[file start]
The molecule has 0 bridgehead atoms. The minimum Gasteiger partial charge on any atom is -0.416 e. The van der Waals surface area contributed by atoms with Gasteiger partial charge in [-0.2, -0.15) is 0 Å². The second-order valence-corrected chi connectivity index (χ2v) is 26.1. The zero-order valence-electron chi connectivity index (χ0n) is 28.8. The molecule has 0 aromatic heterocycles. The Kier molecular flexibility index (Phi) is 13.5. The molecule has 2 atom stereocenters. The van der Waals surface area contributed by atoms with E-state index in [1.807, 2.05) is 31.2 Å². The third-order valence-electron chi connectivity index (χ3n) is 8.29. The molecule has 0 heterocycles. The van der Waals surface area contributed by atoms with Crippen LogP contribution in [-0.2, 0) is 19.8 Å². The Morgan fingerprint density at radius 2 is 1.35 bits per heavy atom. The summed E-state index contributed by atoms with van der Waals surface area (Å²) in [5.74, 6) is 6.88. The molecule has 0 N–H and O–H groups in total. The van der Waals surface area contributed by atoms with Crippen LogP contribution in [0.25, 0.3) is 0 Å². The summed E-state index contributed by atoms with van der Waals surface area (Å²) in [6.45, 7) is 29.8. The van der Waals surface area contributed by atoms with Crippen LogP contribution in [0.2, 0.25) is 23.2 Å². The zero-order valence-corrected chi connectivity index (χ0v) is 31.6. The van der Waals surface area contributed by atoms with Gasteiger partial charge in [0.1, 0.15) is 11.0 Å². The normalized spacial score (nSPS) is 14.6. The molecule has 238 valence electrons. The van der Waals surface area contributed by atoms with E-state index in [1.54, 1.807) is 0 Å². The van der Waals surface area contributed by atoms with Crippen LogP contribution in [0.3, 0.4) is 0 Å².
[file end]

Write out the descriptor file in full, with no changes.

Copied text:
The molecule has 0 bridgehead atoms. The minimum Gasteiger partial charge on any atom is -0.416 e. The van der Waals surface area contributed by atoms with Gasteiger partial charge in [-0.2, -0.15) is 0 Å². The second-order valence-corrected chi connectivity index (χ2v) is 26.1. The zero-order valence-electron chi connectivity index (χ0n) is 28.8. The molecule has 0 aromatic heterocycles. The Kier molecular flexibility index (Phi) is 13.5. The molecule has 2 atom stereocenters. The van der Waals surface area contributed by atoms with E-state index in [1.807, 2.05) is 31.2 Å². The third-order valence-electron chi connectivity index (χ3n) is 8.29. The molecule has 0 heterocycles. The van der Waals surface area contributed by atoms with Crippen LogP contribution in [-0.2, 0) is 19.8 Å². The Morgan fingerprint density at radius 2 is 1.35 bits per heavy atom. The summed E-state index contributed by atoms with van der Waals surface area (Å²) in [5.74, 6) is 6.88. The molecule has 0 N–H and O–H groups in total. The van der Waals surface area contributed by atoms with Crippen LogP contribution in [0.25, 0.3) is 0 Å². The summed E-state index contributed by atoms with van der Waals surface area (Å²) in [6.45, 7) is 29.8. The van der Waals surface area contributed by atoms with Crippen LogP contribution in [0.2, 0.25) is 23.2 Å². The zero-order valence-corrected chi connectivity index (χ0v) is 31.6. The van der Waals surface area contributed by atoms with Gasteiger partial charge in [0.1, 0.15) is 11.0 Å². The normalized spacial score (nSPS) is 14.6. The molecule has 238 valence electrons. The van der Waals surface area contributed by atoms with E-state index in [1.54, 1.807) is 0 Å². The van der Waals surface area contributed by atoms with Crippen LogP contribution in [0.3, 0.4) is 0 Å².